Thursday, June 28, 2012

Building a Web of Relationship: Two Stories of Repudiating the Doctrine of Discovery

Second in a series of posts about "Justice GA" and the June UUA Board meeting. 

This post is from the Rev. Dr. Michael Tino, UUA Board member from Metro New York, about some of the connections and aftermath of the Doctrine of Discovery.  You can read more about the Doctrine and why the UUA Board asked the delegates to approve it on my January 27th post.

If I had ever been tempted to view the Doctrine of Discovery as an idea that lives only in our past, my experience working as a UUA Board member on our resolution repudiating that doctrine would have quickly disabused me of that notion.  Indeed, the relationships that began with our agreement to take up that resolution make it very clear that the Doctrine of Discovery infects our present with its outdated and oppressive ideology.

Two stories illustrate my experience in this process more than any others.

The first begins in the weeks leading up to General Assembly, when I was contacted by a UU living in Hawai’i and working with Native Hawai’ian people seeking to secure their rights to religious freedom and self-determination and the return of their sacred religious sites.  Dr. George M. Williams has long been a proponent of religious freedom, working with groups like the International Association for Religious Freedom, and now he is working with leaders of the Hawai’ian Kingdom (the Native Hawai’ian term for their people).

I learned through Dr. Williams that leaders of the Hawai’ian Kingdom had learned about our resolution, and expressed some concern over its language.  Native Hawai’ians, you see, are neither American Indians nor even indigenous North Americans (they are a Polynesian people).  They asked how we could make our resolution explicitly apply to their daily struggles to practice their religions and own their sacred sites (the Doctrine of Discovery gives title to these sites, as it does to all of the traditional lands of indigenous peoples and the Hawai’ian Kingdom to the U.S. Government).  Their hope is that this explicit inclusion can help the UUA and our Hawai’i congregations to advocate better for the return of these sacred sites.  It was an easy change to make, and an honor to make it.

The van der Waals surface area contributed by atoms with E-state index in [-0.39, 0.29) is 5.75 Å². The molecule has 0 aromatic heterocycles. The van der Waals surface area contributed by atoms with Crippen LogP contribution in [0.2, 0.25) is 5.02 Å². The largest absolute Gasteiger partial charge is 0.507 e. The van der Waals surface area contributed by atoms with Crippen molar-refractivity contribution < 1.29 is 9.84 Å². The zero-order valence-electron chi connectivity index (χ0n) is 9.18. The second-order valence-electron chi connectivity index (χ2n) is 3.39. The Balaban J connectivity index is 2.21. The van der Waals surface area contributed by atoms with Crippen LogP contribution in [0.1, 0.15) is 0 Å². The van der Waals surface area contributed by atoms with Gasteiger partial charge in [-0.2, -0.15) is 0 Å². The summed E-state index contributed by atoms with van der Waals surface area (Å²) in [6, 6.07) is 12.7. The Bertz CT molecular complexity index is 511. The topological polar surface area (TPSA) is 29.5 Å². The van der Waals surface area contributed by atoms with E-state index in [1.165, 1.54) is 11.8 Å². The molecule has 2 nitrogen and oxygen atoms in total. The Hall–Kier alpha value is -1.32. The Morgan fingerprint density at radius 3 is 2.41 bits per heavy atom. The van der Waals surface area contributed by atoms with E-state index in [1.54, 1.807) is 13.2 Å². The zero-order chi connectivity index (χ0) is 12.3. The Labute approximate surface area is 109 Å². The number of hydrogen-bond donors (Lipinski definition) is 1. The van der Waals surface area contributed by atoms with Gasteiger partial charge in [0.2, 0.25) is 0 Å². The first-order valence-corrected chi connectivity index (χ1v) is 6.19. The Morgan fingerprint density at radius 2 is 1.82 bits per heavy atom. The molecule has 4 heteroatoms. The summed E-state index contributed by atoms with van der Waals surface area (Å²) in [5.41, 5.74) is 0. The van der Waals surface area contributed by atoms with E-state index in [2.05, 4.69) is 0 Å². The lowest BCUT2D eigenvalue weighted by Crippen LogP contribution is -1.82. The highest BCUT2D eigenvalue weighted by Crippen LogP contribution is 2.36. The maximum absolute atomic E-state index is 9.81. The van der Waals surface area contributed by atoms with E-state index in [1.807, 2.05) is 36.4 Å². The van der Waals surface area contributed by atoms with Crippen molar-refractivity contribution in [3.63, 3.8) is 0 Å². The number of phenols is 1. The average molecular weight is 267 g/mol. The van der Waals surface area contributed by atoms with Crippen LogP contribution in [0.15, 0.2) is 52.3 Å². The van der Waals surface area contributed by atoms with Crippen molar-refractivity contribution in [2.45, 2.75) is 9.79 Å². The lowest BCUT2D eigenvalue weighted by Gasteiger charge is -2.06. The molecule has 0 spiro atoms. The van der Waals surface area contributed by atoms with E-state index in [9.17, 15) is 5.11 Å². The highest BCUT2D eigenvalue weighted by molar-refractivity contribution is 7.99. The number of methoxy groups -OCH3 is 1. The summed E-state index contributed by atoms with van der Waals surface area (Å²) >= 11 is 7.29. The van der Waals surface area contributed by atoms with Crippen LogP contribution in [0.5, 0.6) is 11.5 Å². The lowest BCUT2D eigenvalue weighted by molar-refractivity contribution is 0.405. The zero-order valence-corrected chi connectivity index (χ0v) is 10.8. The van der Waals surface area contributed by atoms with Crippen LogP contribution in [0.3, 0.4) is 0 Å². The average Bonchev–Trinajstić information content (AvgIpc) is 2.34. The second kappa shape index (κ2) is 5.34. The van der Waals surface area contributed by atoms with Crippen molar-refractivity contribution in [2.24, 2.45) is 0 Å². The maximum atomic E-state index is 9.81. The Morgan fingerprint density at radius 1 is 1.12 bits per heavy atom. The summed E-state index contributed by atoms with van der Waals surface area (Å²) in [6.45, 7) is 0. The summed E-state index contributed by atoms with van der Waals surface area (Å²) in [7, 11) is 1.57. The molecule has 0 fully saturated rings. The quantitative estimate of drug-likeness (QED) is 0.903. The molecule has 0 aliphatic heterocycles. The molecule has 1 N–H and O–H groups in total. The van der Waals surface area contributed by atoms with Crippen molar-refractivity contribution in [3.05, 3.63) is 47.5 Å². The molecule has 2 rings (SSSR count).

The second story takes place in the minutes following the overwhelming passage of the resolution by the General Assembly, when Tupac Enrique Acosta, leader of the UUA’s partner Tonatierra, pulled me aside.  He wanted to introduce me to a delegation of indigenous people who had accompanied him to GA to witness our vote.  All of them were deeply appreciative of our partnership, and quite moved by our religious rejection of this oppressive doctrine.  All of them expressed to me what it meant to them to have their lives and struggles taken seriously by an entire denomination.

Next, Mr. Acosta invited me to participate in a religious ritual of his people, in which I offered a copy of the just-passed resolution to a leader of his nation, passing it four times over a sacred incense bowl.  After the fourth pass, my colleague accepted the resolution, and two members of our circle sounded shell horns to mark the sacred occasion.  Later, in a conversation with Mr. Acosta, we discussed how our resolution is one step in the journey of building right relationship with our indigenous siblings as well as with our common mother, the Earth.

It has been an honor and a privilege to work with the Board and the General Assembly to pass this historic resolution.  It will be more of an honor to take the next steps, side by side, with our new partners and those still to be identified—in Hawai’i, in Arizona, and here in New York as well.  Will you take up the call to partnership in your home?  If you do, I trust that you will find that our resolution was not just about the injustices of history, but about ongoing injustice affecting all of humanity.

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